example use with wxPython

John Wohlbier writes:


I am building a wxPython app, and would like to try
incorporating matplotlib, even though the wx backend
is reportedly in its development state.
Could someone please give a snippet of code using
the wx backend? Also, do I need pygtk even though I
intend on using wxPython?

Hi John,

I'll answer your second question first: wxPython uses
the 'native' widget set of whichever platform you are using,
so if your platform is Windows or Mac you won't need gtk at
all. If your platform is Linux or other Unix/BSD variant,
I believe that wxPython depends on gtk, but not pyGtk
(gtk has been used as the 'native' Unix widget set...)

The answer to your first question is... it depends on
what you are trying to do.

I have modified the 'embedding_in_gtk.py' example to work
under wxPython - it hasn't yet made it into CVS (it will
shortly :slight_smile:

It's about as simple as things get. If you don't want a
navigation toolbar, simply leave out the calls to the
toolbar. I've put the Figure (and toolbar) into a Sizer,
as it's the easiest way to manage things.



P.S. In the example I've commented out the toolbar as I made
a mistake when I checked in __init__.py in the backends
directory, and the toolbar doesn't work right now. It will
be fixed tomorrow, if this matters.



import matplotlib
from matplotlib.backends import Figure
from matplotlib.axes import Subplot
import Numeric as numpy
from wxPython.wx import *
class PlotFigure(wxFrame):
  def __init__(self):
    wxFrame.__init__(self, None, -1, "Test embedded wxFigure")
    self.fig = Figure(self, -1, (5,4), 72)
    #self.toolbar = Toolbar(self.fig)
    sizer = wxBoxSizer(wxVERTICAL)
    sizer.Add(self.fig, 0, wxTOP)
    #sizer.Add(self.toolbar, 1, wxGROW)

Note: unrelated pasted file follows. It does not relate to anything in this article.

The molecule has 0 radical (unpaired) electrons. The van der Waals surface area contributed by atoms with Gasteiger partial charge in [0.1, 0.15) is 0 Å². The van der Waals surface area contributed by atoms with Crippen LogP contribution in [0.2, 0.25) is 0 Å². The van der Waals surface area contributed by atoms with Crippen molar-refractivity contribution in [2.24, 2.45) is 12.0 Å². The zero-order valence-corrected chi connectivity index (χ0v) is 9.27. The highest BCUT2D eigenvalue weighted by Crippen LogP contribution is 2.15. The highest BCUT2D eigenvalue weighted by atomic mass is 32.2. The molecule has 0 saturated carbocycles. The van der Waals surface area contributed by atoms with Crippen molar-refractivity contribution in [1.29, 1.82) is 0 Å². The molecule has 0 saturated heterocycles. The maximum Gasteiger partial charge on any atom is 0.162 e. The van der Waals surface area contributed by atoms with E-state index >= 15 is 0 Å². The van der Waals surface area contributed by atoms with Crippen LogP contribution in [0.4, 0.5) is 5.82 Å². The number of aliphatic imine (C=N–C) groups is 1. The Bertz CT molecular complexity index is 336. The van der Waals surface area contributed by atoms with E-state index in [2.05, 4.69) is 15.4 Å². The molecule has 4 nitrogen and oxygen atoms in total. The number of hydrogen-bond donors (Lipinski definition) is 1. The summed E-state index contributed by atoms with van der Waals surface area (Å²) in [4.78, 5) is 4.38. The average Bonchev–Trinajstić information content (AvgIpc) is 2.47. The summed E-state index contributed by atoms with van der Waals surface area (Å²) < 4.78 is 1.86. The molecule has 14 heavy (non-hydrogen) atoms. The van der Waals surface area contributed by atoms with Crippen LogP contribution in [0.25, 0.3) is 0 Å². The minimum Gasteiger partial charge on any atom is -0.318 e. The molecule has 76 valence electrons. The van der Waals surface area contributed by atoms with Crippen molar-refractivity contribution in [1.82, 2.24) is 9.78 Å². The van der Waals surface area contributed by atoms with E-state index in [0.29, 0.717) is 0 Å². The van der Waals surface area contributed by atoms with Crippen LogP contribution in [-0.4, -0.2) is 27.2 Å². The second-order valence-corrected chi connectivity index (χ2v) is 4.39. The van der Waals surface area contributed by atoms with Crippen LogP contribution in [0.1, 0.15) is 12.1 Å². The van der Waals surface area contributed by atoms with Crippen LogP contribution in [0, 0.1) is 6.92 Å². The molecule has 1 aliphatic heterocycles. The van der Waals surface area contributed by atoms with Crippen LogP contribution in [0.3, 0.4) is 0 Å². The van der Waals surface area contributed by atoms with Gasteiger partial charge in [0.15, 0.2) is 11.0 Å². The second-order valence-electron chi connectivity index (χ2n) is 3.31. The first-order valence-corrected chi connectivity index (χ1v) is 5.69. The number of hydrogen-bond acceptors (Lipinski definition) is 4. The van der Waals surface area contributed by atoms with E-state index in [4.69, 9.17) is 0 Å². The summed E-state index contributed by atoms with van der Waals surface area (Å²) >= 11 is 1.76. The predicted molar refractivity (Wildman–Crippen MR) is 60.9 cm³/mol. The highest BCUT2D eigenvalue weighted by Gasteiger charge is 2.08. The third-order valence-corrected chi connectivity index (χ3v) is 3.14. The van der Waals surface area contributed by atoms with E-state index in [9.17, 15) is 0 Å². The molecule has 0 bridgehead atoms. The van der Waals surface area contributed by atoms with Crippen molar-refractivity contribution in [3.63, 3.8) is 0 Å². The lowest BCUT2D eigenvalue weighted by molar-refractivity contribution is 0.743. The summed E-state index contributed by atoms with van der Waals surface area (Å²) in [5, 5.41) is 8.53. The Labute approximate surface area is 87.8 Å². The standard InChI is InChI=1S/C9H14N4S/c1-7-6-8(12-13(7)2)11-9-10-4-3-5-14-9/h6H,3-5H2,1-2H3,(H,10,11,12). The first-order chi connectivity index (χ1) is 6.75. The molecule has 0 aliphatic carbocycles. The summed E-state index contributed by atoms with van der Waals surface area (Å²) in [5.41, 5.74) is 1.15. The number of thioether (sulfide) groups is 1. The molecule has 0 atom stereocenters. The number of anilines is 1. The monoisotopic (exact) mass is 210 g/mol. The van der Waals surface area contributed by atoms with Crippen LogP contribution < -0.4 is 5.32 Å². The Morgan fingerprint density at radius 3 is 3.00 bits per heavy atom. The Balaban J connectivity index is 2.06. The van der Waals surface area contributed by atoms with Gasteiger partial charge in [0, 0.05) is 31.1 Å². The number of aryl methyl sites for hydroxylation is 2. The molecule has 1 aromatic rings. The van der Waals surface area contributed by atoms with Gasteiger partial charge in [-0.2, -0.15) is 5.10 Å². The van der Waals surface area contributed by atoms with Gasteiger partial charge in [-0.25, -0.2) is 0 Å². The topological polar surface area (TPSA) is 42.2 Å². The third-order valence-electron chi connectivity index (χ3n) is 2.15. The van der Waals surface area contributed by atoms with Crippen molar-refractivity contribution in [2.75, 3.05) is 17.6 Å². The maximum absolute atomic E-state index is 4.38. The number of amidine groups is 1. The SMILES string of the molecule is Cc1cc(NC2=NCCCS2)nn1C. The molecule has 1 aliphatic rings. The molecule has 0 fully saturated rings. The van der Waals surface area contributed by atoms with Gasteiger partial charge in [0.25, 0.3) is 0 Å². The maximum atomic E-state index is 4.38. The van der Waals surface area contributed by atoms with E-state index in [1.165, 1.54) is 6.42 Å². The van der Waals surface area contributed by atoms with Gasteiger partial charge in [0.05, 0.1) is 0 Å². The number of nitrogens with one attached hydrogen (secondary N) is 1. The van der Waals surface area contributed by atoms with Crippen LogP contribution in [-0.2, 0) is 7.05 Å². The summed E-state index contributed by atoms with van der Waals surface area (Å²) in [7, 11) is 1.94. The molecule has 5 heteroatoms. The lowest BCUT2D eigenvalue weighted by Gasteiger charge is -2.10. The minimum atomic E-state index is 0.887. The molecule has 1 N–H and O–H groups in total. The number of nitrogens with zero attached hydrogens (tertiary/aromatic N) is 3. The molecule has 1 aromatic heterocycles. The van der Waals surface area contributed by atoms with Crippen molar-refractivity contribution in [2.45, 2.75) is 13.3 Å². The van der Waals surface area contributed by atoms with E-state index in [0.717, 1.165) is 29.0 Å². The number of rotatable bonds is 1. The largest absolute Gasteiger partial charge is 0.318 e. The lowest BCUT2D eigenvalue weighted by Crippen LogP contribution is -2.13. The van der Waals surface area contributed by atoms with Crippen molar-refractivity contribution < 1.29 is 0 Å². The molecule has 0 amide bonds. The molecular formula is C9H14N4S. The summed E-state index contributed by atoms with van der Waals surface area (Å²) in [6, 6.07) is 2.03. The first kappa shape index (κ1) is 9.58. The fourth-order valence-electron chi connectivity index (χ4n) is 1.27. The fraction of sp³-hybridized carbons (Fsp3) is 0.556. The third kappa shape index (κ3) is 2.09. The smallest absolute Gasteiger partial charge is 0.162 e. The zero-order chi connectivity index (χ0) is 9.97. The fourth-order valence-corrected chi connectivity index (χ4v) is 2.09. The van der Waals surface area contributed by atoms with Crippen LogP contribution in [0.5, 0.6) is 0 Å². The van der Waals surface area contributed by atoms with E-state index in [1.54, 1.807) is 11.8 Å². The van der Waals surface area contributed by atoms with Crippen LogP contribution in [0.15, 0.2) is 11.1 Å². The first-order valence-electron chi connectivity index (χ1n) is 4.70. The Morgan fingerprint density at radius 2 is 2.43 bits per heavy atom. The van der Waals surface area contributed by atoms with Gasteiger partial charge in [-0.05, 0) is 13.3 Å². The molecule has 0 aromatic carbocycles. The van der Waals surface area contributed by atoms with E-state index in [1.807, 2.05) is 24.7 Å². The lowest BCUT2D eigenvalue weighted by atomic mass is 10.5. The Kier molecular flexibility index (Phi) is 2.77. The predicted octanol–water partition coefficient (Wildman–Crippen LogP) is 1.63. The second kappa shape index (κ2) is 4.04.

def plot_data(self):
    a = Subplot(self.fig, 111)
    t = numpy.arange(0.0,3.0,0.01)
    s = numpy.sin(2*numpy.pi*t)
if __name__ == '__main__':
  app = wxPySimpleApp()
  frame = PlotFigure()

In a larger program, it is probably simplest to create
a class derived from wxPanel to encapsulate the plotting
functionality. The skeleton would be something like:

class PlottingPanel(wxPanel):
  def __init__(self, parent, id=-1)
    wxPanel.__init__(self, parent, id)
    self.fig = Figure(self, figsize=..., dpi=...)
    # Add a toolbar if you want...
    # Put the Figure into a sizer (toolbar as well, if needed)
    sizer = wxBoxSizer(...)
    sizer.Add(self.fig, ...)
    self.n_plot = 1

  def add_subplot(x_list, y_list):
    assert len(x_list) == len(y_list), "Data sets must be same length"
    a = Subplot(self.fig, n*111)
    a.plot(x_list, y_list)

For what it's worth, backend_wx is quite usable for basic plotting. There are a few
oddities in the operation of the toolbar, which I haven't quite sorted out, and there
is not yet the ability to save a plot as a graphic. I develop on wxPython for Win32
for a data analysis project which is the reason I started on backend_wx, but regression
test everything on a Debian box (hence gtk) at home. You will need to use either a
working snapshot (I believe John posted one a few days back), or keep a careful eye on
the CVS. John is making some very worthwhile improvements in basic functionality, but
I track these a day or so later in backend_wx (this makes my job much simpler as I
basically just copy what John has done and 'translate' it to wx!)

As of writing, the example above works with CVS. In a day or two it will appear as part
of the matplotlib examples (probably with more comments!). For now it should get you


John Wohlbier writes:
I ended up downloading the latest CVS using the command
cvs -z3 -d:pserver:anonymous@...55...:/cvsroot/matplotlib co

and doing python setup.py install

Now when I run my application (which worked with version 0.32) I get
this error on startup


ImportError: cannot import name FigureManagerBase

You're not doing anything wrong - there have been some recent changes to
the API which have moved FigureManagerBase. The example I posted just
now does things a different way (and does work with latest CVS, honest!)

By the way, when I run the python setup.py install command will
the script properly overwrite the existing version of the matplotlib
library, or should I go in and delete the old library first?

It updates things very nicely - no need to delete anything.



Thanks for the help. Indeed I would like the toolbar eventually.
Please let me know when it is fixed.



P.S. In the example I've commented out the toolbar as I made
a mistake when I checked in __init__.py in the backends
directory, and the toolbar doesn't work right now. It will
be fixed tomorrow, if this matters.